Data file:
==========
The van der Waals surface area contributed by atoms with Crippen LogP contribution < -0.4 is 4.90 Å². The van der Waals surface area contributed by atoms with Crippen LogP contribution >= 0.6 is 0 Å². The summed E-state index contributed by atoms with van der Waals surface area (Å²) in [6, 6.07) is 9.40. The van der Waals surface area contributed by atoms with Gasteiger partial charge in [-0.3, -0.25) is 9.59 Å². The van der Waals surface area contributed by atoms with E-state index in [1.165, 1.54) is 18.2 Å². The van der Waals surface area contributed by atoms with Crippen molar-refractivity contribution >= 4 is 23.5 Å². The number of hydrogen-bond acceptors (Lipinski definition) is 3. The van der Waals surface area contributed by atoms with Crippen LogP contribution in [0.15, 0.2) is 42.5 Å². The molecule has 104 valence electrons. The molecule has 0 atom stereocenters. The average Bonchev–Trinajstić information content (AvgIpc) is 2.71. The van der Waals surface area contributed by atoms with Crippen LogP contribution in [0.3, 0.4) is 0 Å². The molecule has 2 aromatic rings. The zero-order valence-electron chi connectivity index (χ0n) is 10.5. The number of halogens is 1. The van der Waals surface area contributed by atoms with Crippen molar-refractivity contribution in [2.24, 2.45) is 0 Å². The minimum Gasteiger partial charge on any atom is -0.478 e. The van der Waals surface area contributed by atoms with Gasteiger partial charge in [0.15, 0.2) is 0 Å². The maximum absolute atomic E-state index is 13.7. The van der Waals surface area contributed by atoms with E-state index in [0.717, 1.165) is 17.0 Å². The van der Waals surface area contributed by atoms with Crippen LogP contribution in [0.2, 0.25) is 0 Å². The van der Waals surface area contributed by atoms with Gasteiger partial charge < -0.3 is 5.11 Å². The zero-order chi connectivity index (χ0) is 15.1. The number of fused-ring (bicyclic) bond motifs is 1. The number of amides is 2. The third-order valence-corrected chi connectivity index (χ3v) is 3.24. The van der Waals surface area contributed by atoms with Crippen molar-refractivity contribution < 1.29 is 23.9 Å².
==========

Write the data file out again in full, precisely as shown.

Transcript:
The van der Waals surface area contributed by atoms with Crippen LogP contribution < -0.4 is 4.90 Å². The van der Waals surface area contributed by atoms with Crippen LogP contribution >= 0.6 is 0 Å². The summed E-state index contributed by atoms with van der Waals surface area (Å²) in [6, 6.07) is 9.40. The van der Waals surface area contributed by atoms with Gasteiger partial charge in [-0.3, -0.25) is 9.59 Å². The van der Waals surface area contributed by atoms with E-state index in [1.165, 1.54) is 18.2 Å². The van der Waals surface area contributed by atoms with Crippen molar-refractivity contribution >= 4 is 23.5 Å². The number of hydrogen-bond acceptors (Lipinski definition) is 3. The van der Waals surface area contributed by atoms with Crippen LogP contribution in [0.15, 0.2) is 42.5 Å². The molecule has 104 valence electrons. The molecule has 0 atom stereocenters. The average Bonchev–Trinajstić information content (AvgIpc) is 2.71. The van der Waals surface area contributed by atoms with Crippen LogP contribution in [0.3, 0.4) is 0 Å². The molecule has 2 aromatic rings. The zero-order valence-electron chi connectivity index (χ0n) is 10.5. The number of halogens is 1. The van der Waals surface area contributed by atoms with Crippen molar-refractivity contribution in [2.24, 2.45) is 0 Å². The minimum Gasteiger partial charge on any atom is -0.478 e. The van der Waals surface area contributed by atoms with Gasteiger partial charge in [0.15, 0.2) is 0 Å². The maximum absolute atomic E-state index is 13.7. The van der Waals surface area contributed by atoms with E-state index in [0.717, 1.165) is 17.0 Å². The van der Waals surface area contributed by atoms with Crippen LogP contribution in [0.2, 0.25) is 0 Å². The van der Waals surface area contributed by atoms with Gasteiger partial charge < -0.3 is 5.11 Å². The zero-order chi connectivity index (χ0) is 15.1. The number of fused-ring (bicyclic) bond motifs is 1. The number of amides is 2. The third-order valence-corrected chi connectivity index (χ3v) is 3.24. The van der Waals surface area contributed by atoms with Crippen molar-refractivity contribution < 1.29 is 23.9 Å².